Mind Blown - Littlefinger Theory

skeptoid's picture

How Littlefinger FAKED his Death

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theblackswordsman's picture
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acdc51502112's picture

Thanks Stockhausen

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puttefnask's picture

I made one theory about this also, because this isn't the only time Littlefinger evaded certain subjects, specifically matters about magic and ghosts.


My theory was basically that Littlefinger has and always was aware that greenseers are always watching. He also knows about the powerful abilities within the Stark bloodline, and the secrets of the Winterfell crypt, which is why he has been trying to marry into the family for years.

Many people believes he actually loved Caitlin. But he's the one who told you that. He also once told Varys that love is an illusion.


Littlefinger also has a power which I call "knowing by touching". Which is how he always knew when his whores were lying. Why he's often seen in the throne room. Why he knew about what really happened in the Tower of Joy.

And why he's always touching something or someone.


He made two Stark family members strangle him, on purpose.

He tried to comfort Caitlin after bringing Ned Stark's remains, by trying to touch her, she refused.

He told Tywin Lannister about rumors of a black shadow that assassinated Renly. But only Caitlin and Brienne of Tarth were there, and escaped shortly after. But Littlefinger did pay one visit to the dead Renly before leaving.


And his speech to Sansa Stark, about "having seen everything before, nothing will ever surprise you", as Bran, who had been missing for years, comes back home, and he doesn't even bat an eye.


Ever notice how Littlefinger always kept hanging around the Weirdwood tree after trying to get some from Sansa?

Did you notice that he, the one who seems terrified with ghosts, ended up getting Harrenhal which according to the books is filled to the brink with ghost sightings, and whose castle sports a Godswood with a Weirdwood Tree?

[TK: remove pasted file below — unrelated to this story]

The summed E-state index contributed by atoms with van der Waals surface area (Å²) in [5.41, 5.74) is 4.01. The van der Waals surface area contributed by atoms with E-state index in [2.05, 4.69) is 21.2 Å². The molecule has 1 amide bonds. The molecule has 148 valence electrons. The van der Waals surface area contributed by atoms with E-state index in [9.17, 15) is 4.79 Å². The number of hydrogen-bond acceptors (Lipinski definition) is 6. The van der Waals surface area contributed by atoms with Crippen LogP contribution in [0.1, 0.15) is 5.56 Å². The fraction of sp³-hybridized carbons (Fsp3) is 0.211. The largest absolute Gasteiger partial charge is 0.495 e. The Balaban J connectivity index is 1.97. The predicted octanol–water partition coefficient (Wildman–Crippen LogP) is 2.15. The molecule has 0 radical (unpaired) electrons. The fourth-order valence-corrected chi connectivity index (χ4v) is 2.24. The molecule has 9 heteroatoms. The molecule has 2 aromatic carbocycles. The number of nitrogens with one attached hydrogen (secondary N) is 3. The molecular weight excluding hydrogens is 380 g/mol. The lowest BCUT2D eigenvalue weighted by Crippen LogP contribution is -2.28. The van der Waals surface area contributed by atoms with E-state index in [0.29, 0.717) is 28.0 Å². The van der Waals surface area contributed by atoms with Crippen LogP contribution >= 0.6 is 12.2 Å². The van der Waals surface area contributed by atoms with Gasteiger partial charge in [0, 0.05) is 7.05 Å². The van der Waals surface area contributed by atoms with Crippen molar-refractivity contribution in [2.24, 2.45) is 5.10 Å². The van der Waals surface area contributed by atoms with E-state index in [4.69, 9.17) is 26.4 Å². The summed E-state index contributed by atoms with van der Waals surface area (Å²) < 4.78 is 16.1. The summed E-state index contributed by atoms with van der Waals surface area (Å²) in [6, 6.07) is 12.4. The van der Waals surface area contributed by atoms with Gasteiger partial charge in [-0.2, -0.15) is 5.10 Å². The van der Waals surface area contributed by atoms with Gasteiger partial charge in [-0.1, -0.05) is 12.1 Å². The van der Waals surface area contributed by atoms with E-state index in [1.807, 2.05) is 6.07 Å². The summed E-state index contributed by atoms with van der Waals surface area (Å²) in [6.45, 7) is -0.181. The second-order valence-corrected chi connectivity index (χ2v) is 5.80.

"Greenseer is the title given to people who possess the magical ability to perceive future, past or distant events in dreams known as Green Dreams"


"While one in a thousand men is born a skinchanger,(warg) one skinchanger in a thousand is born a greenseer. It is also mentioned that humans can be born greenseers just as they are born wargs."


One in a thousand skinchangers are born greenseers. I know, you would think there would be greenseers all over the place, unless someone was conspiring to remove any trace of magic in the Modern Westeros. Oh, there is: The Grand Maesters of the Citadel AKA the Google of Westeros.


The population of Westeros is roughly 40 million.

(No magic South babies for obvious reasons.  "Oh, for shame another deadborn. Sad, sad story, indeed. The will of the Gods. What can you do" -Maesters, the godfathers of Westeros.)


But the North has been left behind the wall, untouched by fragile old men in gowns, cirklejerking at the Citadel.

The population of the entire North is roughly 4 million

We have three confirmed greenseers in the storyline.

Bran Stark.

Jojen Reed.

The Three Eyed Raven.

All seemingly from the North.

That leaves one greenseer.


Is Petyr Baelish from the North?

Was he going "home" when he left King's Landing?


What I mean is: Is the guy, wearing Petyr Baelish's skin, from the North?

He said it himself:


Eddard Stark: "I understand you knew my brother Brandon as well."
Petyr Baelish: "All too well. I still carry a token of his esteem from navel to collarbone."
And... How far North?
I'm just saying Petyr Baelish will become the Night King.
Because he's not going back to King's Landing, now is he?
He's probably the hero of the story trying to stop Bran from creating an endless timeloop leaving everyone in a paradox that started because of his own selfishness.
The Starks are the worst thing that ever happened to Westeros.
PS: All the magic are just different types of time radiation, which people take advantage of with "magical" rocks from space which originated from the creation of time etc. Think about it. "Daenerys look into this gem". Dragonglass kills the undead. The undead don't rot etc.
Petyr Baelish's wardrobe is designed to look like trees. I think I got him down.